Austin Ekeler called out the Los Angeles Chargers for unequal negotiations between his agent and the teams they were in talks to trade the star running back to this offseason.
Ekeler’s comments are a part of this week’s greater conversation about the value of running backs in the NFL. Only three players are subject to play under the franchise tag this season: Saquon Barkley, Tony Pollard, and Josh Jacobs.
Elite running backs are reaching out to each other in a “text chain” on how they might handle the issue. The current NFL collective bargaining agreement is active through 2030. Players have been venting their frustrations to the media and on social media.
NFL News: Austin Ekeler calls out the Los Angeles Chargers
Ekeler, who asked for a trade from the Chargers this spring because he believes his contract is unfair, recently opened up on the team’s hypocrisy. Ekeler was a guest on The Zach Gelb Show and said the Chargers wanted a high price for a trade but were unwilling to pay Ekeler the value of the trade:
“No, and that’s because I came with a lot of baggage,” Ekeler said. “You were going to have to trade some high picks for me. The Chargers, they weren’t going to let me go for anything that wasn’t up there, so they saw my value there.
It’s funny how when they allow me the trade, they’re like, ‘OK, but we want you to get these types of picks,’ which were not low picks, ‘but we’re not going to pay you like you’re that type of player.’ So, it’s kind of interesting where it’s like, ‘Oh, if you’re going to get traded, you got to get traded at this level, but if we’re going to keep you, we’re going to keep you down here at this level.’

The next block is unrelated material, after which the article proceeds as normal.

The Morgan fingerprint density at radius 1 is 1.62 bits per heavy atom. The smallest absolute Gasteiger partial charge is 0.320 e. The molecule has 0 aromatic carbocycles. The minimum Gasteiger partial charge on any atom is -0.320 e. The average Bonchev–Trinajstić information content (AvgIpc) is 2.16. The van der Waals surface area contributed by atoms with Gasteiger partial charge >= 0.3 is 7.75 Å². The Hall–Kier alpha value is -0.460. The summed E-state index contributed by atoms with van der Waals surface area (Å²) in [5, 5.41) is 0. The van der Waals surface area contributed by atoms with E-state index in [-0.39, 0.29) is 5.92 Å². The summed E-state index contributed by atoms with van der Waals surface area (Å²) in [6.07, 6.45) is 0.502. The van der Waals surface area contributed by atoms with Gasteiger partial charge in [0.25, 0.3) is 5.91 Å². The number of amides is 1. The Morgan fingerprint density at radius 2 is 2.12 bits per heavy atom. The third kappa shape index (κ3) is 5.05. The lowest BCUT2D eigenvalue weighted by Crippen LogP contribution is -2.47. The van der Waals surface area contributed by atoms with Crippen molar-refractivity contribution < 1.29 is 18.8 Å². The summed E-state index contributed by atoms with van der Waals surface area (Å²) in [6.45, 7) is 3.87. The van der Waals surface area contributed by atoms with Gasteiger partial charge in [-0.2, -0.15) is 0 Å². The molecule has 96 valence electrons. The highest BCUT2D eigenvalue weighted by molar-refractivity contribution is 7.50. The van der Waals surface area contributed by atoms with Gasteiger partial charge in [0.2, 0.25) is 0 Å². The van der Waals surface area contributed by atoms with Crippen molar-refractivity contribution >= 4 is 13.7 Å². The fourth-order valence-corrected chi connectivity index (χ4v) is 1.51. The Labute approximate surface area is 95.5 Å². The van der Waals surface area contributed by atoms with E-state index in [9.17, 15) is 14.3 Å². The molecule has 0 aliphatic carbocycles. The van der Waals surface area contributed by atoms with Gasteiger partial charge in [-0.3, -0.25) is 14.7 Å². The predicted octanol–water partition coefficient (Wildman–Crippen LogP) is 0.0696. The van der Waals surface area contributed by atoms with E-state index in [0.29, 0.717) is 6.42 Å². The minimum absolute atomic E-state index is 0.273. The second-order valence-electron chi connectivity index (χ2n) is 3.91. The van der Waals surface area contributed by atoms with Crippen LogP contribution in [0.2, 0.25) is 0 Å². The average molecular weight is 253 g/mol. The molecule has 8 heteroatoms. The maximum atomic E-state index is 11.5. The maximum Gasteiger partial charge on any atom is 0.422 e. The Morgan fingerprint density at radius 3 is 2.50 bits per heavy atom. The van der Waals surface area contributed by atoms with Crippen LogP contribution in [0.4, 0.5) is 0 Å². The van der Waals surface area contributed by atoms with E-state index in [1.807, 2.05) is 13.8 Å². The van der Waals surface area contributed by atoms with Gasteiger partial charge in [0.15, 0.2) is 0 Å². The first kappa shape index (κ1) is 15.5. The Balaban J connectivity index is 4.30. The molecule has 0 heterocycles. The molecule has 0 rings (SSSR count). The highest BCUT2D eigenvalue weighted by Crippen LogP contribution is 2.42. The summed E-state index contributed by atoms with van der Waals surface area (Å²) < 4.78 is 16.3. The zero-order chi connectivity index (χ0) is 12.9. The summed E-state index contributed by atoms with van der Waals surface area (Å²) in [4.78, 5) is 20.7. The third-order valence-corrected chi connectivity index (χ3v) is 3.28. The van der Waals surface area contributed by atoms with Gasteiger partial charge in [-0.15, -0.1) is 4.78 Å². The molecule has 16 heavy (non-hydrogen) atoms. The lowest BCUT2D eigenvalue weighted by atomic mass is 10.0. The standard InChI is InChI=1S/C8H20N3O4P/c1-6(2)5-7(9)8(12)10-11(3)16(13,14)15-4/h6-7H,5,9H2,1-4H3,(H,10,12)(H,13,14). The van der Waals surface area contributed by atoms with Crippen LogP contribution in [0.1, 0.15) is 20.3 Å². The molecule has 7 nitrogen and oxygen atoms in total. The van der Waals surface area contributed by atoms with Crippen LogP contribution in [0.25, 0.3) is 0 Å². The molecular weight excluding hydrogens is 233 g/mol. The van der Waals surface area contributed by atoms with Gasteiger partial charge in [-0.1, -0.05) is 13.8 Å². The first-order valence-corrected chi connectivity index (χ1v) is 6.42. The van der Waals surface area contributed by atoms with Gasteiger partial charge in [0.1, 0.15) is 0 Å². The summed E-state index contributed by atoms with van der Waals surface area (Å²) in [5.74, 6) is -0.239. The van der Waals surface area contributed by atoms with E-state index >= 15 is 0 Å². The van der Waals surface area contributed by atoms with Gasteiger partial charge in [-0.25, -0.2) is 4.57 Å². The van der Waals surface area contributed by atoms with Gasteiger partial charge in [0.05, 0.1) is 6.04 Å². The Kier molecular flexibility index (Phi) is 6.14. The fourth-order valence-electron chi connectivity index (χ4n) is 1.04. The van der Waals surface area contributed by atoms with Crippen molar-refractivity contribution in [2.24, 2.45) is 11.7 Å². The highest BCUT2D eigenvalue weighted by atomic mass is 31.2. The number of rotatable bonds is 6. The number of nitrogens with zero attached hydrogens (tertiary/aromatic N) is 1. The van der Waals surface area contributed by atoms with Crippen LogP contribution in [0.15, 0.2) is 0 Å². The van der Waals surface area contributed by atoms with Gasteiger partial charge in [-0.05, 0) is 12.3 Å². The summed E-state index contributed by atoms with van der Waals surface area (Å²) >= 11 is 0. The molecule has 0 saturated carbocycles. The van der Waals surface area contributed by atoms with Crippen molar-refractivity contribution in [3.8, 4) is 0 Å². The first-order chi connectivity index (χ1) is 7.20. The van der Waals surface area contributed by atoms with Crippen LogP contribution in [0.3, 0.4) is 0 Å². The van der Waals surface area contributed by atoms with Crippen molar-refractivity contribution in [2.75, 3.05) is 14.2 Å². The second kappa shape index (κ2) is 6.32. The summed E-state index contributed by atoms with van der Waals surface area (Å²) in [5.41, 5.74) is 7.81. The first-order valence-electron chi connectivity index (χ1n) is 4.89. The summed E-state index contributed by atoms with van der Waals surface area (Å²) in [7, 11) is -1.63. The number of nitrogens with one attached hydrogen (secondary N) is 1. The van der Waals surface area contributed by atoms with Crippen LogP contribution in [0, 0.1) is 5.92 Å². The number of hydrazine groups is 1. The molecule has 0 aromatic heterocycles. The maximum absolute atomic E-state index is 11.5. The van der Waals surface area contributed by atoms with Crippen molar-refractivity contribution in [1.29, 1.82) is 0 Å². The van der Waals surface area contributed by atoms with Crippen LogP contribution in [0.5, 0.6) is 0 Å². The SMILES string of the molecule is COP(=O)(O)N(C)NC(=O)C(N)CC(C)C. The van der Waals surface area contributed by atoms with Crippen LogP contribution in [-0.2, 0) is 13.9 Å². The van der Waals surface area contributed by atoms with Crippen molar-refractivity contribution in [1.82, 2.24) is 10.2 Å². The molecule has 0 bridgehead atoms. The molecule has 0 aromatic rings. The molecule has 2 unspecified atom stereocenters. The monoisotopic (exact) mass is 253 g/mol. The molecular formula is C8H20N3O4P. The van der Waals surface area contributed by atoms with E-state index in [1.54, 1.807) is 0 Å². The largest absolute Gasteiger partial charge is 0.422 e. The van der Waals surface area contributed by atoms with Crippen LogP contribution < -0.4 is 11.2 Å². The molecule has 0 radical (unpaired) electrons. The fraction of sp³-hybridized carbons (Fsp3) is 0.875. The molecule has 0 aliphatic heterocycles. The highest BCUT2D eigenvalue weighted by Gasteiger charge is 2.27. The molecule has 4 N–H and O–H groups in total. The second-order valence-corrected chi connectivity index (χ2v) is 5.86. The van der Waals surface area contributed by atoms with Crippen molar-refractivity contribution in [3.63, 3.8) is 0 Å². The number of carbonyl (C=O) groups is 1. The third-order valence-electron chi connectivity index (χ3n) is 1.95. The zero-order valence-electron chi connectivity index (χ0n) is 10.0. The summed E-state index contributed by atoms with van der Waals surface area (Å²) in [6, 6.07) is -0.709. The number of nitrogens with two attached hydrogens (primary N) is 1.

“You can see for them it makes sense because they’re getting the best of both worlds there. They have the leverage, and so that’s why it was tough for me to get anything out there or get a new contract where you’re going to have to give up high picks and also restructure my contract. That’s just being transparent on my situation.”
Look, it’s clear that running backs have value in the NFL. There’s a reason teams are using their limited franchise tag availability to drive the price down for elite running backs artificially. Ekeler’s insight into trade negotiations is another example of how front offices understand their players’ worth.
But NFL owners have successfully lobbied to keep the free market from doing its work in the running back room.
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